Launched in April 2020, the project ended its debut season with the sale of Jenny Saville’s work for several million dollars.
The pandemic has forced galleries to change the way they work and interact with creators. The Artist Spotlight project was Gagosian’s response to this challenge.
Gagosian Gallery is located around the world: in New York (5); London (3); Paris (2); one each in Beverly Hills, San Francisco, Rome, Athens, Basel, Geneva, and Hong Kong. They feature some of the most influential artists of the 20th and 21st centuries.
During the week, specially created virtual viewing rooms showcased work or a series of works by authors whose exhibitions within the walls of the gallery or appearances at fairs at the Gagosian stands were canceled due to the pandemic. Every week the exposition was completely changed. The demonstration of each piece of art was accompanied by a whole range of videos and texts, including the author’s biography, interviews with him, art history essays, etc. Site visitors had exactly 48 hours to make a purchase decision at the end of each exhibition period. In this form, the project lasted 14 weeks.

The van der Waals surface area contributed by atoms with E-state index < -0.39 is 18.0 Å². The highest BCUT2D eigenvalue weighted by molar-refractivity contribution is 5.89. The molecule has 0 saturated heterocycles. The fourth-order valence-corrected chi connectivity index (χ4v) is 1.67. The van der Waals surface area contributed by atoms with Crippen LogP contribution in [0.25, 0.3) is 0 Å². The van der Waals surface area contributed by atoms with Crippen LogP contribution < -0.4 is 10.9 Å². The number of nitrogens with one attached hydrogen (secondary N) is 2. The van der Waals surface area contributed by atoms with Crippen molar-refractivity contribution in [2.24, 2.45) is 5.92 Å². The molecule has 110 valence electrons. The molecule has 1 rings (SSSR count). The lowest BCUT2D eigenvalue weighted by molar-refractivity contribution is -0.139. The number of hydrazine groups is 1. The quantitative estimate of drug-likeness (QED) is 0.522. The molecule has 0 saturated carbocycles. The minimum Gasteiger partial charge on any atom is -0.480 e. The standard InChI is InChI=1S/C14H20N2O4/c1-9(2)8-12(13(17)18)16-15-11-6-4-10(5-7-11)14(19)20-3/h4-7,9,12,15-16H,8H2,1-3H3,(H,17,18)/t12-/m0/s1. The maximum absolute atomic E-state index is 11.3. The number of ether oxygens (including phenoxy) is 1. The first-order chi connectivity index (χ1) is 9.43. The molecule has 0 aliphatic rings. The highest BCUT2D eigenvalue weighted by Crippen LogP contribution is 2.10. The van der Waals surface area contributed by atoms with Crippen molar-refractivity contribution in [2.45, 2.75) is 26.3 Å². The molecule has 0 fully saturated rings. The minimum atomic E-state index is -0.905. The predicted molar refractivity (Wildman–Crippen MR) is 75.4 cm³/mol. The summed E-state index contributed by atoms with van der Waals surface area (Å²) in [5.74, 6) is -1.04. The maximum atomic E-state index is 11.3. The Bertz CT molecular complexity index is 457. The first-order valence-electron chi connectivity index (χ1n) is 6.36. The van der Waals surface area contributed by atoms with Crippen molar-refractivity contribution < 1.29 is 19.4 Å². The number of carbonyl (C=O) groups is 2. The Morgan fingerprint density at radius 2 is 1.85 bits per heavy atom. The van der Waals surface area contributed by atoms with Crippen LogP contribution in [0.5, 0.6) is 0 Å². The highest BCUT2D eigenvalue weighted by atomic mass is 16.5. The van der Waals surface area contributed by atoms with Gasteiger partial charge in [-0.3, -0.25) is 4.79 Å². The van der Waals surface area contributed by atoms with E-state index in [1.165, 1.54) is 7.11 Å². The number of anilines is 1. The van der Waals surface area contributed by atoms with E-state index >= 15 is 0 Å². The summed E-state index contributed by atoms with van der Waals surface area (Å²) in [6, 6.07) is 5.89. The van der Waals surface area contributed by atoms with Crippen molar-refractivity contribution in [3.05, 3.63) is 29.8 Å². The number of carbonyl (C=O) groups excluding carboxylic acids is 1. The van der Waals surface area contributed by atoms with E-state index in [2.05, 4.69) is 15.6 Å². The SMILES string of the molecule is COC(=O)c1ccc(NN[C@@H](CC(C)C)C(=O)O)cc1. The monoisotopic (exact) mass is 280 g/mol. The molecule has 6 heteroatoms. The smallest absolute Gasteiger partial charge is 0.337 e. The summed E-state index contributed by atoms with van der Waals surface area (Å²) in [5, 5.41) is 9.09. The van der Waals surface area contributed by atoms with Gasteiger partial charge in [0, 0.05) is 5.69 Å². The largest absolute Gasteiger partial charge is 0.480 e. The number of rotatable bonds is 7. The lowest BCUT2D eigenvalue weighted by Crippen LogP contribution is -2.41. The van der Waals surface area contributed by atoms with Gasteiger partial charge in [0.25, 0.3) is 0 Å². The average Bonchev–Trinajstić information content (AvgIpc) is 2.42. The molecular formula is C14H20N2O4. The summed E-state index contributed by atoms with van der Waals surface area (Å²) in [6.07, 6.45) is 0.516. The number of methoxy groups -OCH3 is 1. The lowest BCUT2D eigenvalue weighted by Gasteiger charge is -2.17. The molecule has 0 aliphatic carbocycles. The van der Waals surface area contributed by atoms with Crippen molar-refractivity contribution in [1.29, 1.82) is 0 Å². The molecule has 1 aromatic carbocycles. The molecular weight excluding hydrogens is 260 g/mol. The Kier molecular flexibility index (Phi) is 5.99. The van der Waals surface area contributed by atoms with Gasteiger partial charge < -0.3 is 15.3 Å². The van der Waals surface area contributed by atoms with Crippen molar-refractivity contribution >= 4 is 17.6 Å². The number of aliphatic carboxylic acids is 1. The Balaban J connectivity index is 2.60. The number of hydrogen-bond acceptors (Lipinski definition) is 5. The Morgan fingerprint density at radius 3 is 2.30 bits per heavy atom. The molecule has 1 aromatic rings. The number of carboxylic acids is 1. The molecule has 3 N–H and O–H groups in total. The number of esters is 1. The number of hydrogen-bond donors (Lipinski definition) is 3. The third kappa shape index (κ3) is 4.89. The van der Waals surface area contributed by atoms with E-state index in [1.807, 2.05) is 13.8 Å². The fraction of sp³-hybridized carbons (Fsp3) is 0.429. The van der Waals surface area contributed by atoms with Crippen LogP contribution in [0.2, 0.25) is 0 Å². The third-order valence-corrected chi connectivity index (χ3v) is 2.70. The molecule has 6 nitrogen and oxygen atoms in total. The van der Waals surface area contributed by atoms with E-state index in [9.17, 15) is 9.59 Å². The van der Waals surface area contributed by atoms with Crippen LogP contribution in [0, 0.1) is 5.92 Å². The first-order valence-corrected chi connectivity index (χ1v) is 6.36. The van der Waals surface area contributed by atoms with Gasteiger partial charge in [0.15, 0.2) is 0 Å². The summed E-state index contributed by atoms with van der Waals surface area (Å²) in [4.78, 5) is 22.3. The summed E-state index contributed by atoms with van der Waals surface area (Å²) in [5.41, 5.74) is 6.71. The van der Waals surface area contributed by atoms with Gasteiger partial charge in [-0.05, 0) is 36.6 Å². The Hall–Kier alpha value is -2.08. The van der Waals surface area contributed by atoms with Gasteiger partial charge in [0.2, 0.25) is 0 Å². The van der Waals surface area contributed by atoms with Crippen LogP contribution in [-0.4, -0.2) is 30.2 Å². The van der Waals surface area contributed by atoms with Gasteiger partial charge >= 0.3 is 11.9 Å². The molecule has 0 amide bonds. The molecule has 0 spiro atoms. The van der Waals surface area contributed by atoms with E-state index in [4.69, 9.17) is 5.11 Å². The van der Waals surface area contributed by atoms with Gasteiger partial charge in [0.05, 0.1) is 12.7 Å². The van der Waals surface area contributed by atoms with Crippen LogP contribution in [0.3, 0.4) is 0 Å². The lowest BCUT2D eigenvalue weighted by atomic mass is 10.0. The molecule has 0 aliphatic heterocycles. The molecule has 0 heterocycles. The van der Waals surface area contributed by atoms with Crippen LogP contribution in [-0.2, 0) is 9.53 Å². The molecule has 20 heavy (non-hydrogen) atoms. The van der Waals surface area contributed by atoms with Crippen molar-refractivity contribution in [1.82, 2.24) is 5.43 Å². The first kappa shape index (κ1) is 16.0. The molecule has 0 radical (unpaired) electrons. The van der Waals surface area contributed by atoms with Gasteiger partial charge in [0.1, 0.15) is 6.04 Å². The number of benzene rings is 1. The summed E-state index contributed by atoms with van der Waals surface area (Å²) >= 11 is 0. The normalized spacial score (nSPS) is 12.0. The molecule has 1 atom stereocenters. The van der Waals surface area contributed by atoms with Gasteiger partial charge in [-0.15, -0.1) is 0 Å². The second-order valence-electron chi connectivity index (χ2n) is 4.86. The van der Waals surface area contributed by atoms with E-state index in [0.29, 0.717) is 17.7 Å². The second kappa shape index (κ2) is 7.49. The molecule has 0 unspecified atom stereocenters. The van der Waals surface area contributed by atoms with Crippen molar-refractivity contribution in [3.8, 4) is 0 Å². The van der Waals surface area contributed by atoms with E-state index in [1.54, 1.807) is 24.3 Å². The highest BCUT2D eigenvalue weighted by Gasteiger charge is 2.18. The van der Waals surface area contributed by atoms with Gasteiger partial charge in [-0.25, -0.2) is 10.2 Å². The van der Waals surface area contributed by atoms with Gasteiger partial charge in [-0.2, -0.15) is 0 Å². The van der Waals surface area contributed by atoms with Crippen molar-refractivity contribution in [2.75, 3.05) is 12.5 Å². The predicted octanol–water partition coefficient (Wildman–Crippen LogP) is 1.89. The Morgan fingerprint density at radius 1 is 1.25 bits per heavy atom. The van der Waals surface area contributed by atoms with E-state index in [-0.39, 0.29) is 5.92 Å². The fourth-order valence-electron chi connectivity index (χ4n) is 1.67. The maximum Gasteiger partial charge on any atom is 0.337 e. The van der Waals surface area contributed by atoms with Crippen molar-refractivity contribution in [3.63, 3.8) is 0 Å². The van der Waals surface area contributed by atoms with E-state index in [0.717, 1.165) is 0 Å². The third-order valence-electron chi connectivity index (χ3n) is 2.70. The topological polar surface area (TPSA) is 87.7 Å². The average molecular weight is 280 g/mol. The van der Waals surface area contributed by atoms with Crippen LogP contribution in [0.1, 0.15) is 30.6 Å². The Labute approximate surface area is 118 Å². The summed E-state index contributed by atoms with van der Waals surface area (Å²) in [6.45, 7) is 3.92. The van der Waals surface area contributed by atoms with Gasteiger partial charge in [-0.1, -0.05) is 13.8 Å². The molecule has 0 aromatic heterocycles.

In the first season of the project, Jenny Saville was accompanied by Sarah Sze, Jennifer Guidi, Titus Kaphar, Mark Grotrian, Urs Fischer, and Damien Hirst.
Artist Spotlight’s significant deals include the sale of Untitled (Capri 52.56) 2019 by Mark Grotrian ($ 800,000), Veil of Hidden Meaning (2017–2018) by Damien Hirst ($ 2.2 million) and Arcimboldo by Urs Fischer ($ 775 thousand). The gallery noted that thanks to the project, a total of about 50 works were sold, both exhibited in virtual halls and not included in the online exposition. In particular, one of Grotrian’s works, which was not exhibited in the Artist Spotlight, was sold for $ 5 million.
The Gagosian Gallery is gradually removing sanitary restrictions, but the gallery’s management said that the Artist Spotlight project would continue in the same format in the new fall season. Ed Ruscha, John Kerring, Nathaniel Mary Quinn, and others are expected to appear in online exhibits in the future.